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Friday, September 17, 2010

Chelsea Park

This long, skinny park between Ninth and Tenths Avenues is given over mostly to recreational facilities, but it gets an entry here because the tip that faces Ninth is parklike, in a humble sort of way, with some benches and trees and two monuments. The central World War One monument holds the Chelsea Doughboy statue, a striking piece by Philip Martiny, who studied with Saint-Gaudens. It was dedicated in 1921.

More interesting to me are the granite gateposts memorializing Frank L. Dowling, a Tammany Hall leader who served as President of the Board of Aldermen (an antecedent of today's City Council) in the nineteen-teens. Faded, eroded, they're rather fitting as a remembrance of those bygone days of corruption. (Because as everyone knows, local politicians today are squeaky-clean, every last one of them!)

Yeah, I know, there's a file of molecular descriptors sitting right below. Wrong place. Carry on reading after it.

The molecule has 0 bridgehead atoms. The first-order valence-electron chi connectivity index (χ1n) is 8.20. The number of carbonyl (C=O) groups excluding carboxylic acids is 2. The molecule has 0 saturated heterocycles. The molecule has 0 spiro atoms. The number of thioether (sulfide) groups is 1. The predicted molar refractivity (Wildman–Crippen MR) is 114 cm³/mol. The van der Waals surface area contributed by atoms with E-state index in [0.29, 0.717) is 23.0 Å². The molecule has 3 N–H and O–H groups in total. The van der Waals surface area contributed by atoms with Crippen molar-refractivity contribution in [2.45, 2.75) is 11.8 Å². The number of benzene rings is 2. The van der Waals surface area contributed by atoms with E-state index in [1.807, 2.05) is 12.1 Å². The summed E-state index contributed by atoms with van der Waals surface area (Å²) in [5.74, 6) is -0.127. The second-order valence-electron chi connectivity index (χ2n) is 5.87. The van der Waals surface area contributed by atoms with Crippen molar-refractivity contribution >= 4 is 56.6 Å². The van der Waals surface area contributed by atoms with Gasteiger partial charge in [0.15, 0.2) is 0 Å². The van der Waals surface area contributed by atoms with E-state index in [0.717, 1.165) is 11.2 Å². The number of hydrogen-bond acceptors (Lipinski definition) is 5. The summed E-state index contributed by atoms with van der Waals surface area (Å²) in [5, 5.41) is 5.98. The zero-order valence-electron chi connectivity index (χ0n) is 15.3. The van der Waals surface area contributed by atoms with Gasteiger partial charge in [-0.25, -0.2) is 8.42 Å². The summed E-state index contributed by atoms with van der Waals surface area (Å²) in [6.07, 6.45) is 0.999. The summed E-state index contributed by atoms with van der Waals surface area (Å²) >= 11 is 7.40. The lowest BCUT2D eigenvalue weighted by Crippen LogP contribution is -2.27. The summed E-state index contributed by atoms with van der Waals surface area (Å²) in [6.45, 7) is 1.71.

The Parks website seems confused about the pillars, noting correctly that the Horatio Seymour Tammany Club put them up, but getting the year and the honoree wrong. One suspects there might be some confused old ghosts passing through the posts, over and over, wondering "What's my name?" and "Why have I been misremembered?" Or even "Have I been totally forgotten?" (Yes, pretty much.)

The guy in this photo is probably thinking about something more current. We'll never know. At least he found a nice bench.

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